Green living in carbon-neutral, off-grid ‘earthships’; and the return of the Aral Sea in Kazakhstan.
The arid New Mexico desert is home to a cluster of unusual buildings called ‘earthships’ – environmentally sustainable, self-sufficient homes made using recycled and natural materials. They represent the life’s work of Mike Reynolds, a radical architect who is passionate about proving that truly green building design can work. Each of his earthships heat and cool themselves, harvest their own water and use plants to treat their sewage, with soil-packed discarded tyres making up the main building material. The ideal earthship is entirely carbon neutral.
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The basic versions of these earthquake-resistant buildings can cost as little as $4,000, and can be built quickly using local waste materials, making them ideal for post-disaster areas. More than 1,000 earthships have been built around the world, from Australia to Haiti to Southern England.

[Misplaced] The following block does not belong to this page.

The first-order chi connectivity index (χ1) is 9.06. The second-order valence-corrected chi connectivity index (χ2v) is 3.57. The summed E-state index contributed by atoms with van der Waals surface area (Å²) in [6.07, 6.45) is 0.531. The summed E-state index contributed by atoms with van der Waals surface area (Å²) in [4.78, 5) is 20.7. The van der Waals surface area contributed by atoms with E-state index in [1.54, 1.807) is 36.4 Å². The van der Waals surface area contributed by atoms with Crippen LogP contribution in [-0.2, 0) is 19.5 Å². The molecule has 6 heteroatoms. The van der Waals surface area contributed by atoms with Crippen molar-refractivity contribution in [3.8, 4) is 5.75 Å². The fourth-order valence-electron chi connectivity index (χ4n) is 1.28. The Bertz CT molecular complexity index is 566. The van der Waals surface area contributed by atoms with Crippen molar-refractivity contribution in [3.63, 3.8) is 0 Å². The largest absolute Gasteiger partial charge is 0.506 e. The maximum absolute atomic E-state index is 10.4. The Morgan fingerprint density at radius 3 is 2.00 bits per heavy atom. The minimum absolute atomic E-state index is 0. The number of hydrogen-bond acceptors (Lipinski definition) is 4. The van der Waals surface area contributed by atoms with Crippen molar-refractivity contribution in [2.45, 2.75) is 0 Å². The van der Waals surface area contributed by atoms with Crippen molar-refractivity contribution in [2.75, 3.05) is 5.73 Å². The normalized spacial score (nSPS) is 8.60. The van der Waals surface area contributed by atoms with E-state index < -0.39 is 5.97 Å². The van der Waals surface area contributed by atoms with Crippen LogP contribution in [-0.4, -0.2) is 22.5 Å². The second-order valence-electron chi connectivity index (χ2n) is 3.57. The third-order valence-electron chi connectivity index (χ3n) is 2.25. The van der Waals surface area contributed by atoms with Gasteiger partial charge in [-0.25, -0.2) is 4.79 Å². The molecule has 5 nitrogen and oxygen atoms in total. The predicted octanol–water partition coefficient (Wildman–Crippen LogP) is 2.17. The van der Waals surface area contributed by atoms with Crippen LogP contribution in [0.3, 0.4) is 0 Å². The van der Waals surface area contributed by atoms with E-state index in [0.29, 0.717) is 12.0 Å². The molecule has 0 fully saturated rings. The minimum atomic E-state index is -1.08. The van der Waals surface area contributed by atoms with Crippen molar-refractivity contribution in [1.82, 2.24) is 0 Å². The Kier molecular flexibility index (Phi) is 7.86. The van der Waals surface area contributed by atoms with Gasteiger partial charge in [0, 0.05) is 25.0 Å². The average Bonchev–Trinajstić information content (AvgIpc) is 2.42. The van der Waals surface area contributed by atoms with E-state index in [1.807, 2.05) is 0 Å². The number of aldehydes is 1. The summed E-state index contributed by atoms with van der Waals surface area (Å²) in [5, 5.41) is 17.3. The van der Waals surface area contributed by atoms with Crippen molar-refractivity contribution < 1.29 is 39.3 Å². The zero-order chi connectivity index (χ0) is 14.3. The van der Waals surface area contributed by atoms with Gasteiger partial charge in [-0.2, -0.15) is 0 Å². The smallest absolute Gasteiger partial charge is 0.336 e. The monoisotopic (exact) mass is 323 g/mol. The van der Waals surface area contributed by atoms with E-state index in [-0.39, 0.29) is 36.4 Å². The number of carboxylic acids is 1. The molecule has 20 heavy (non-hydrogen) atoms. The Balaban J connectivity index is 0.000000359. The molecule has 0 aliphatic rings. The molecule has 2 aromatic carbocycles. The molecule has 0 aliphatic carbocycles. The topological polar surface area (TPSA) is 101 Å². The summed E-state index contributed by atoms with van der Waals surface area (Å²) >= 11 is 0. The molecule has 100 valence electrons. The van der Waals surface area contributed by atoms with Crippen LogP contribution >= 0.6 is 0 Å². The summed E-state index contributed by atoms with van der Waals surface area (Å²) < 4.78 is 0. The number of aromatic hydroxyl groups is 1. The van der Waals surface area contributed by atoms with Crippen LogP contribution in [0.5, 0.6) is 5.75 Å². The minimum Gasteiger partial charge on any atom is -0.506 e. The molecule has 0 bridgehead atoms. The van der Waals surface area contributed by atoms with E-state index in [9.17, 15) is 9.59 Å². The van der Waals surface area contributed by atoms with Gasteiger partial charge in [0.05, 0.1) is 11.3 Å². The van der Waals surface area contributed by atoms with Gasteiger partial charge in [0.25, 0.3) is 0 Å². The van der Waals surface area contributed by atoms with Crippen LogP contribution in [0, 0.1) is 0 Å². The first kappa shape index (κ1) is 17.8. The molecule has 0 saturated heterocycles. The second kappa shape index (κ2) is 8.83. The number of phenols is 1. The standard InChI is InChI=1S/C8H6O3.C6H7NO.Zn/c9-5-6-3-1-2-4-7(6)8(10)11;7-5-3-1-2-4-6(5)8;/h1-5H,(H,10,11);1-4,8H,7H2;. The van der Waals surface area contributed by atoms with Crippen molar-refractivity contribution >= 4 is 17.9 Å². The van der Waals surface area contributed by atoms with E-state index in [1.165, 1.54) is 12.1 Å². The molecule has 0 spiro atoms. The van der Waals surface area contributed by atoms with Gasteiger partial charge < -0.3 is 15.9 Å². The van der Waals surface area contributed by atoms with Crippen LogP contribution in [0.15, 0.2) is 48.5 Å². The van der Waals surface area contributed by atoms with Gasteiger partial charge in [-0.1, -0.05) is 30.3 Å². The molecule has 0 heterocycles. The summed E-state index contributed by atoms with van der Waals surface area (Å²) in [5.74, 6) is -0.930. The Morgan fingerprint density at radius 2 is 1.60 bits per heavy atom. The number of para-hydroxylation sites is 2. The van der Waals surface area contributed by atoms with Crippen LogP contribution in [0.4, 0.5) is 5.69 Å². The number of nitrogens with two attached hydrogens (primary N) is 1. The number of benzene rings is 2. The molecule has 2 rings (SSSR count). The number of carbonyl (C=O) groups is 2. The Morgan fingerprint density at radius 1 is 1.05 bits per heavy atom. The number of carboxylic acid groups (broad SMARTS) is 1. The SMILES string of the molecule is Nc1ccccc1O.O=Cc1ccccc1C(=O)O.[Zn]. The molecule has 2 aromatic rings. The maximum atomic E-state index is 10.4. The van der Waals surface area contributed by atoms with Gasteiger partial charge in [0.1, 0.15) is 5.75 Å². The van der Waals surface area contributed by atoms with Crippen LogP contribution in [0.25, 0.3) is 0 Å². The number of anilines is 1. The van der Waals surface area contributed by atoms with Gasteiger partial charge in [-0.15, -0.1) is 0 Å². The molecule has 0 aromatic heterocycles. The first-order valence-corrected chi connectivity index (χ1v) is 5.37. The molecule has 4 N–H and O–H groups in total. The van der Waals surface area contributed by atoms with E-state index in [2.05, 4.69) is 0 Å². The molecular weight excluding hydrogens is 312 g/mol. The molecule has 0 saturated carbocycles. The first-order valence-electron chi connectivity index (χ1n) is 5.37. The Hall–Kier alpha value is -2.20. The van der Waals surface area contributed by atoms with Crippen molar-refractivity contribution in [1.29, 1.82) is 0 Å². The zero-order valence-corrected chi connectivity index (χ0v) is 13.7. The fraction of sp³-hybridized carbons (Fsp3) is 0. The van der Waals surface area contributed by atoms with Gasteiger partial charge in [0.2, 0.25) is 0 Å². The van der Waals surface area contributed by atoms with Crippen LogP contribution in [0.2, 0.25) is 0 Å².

Russell Beard visits the original earthship community in New Mexico, to meet the big thinker behind these ground-breaking buildings.
Restoring Kazakhstan’s Aral Sea
The almost complete disappearance of the Aral Sea in Central Asia, once the world’s fourth largest lake, is one of mankind’s greatest environmental blunders. But the North Aral is now being revived, thanks to measures such as improved water management, fish reintroduction programmes and the 13-kilometre Kok-Aral dam.
The size of the North Aral Sea has increased by more than 50 per cent compared to its lowest point. Salinity has decreased, several fish species have returned and the fish catch has increased 10-12 times. Robin Forestier-Walker ventures into the vast Aral region to find out how the project is working.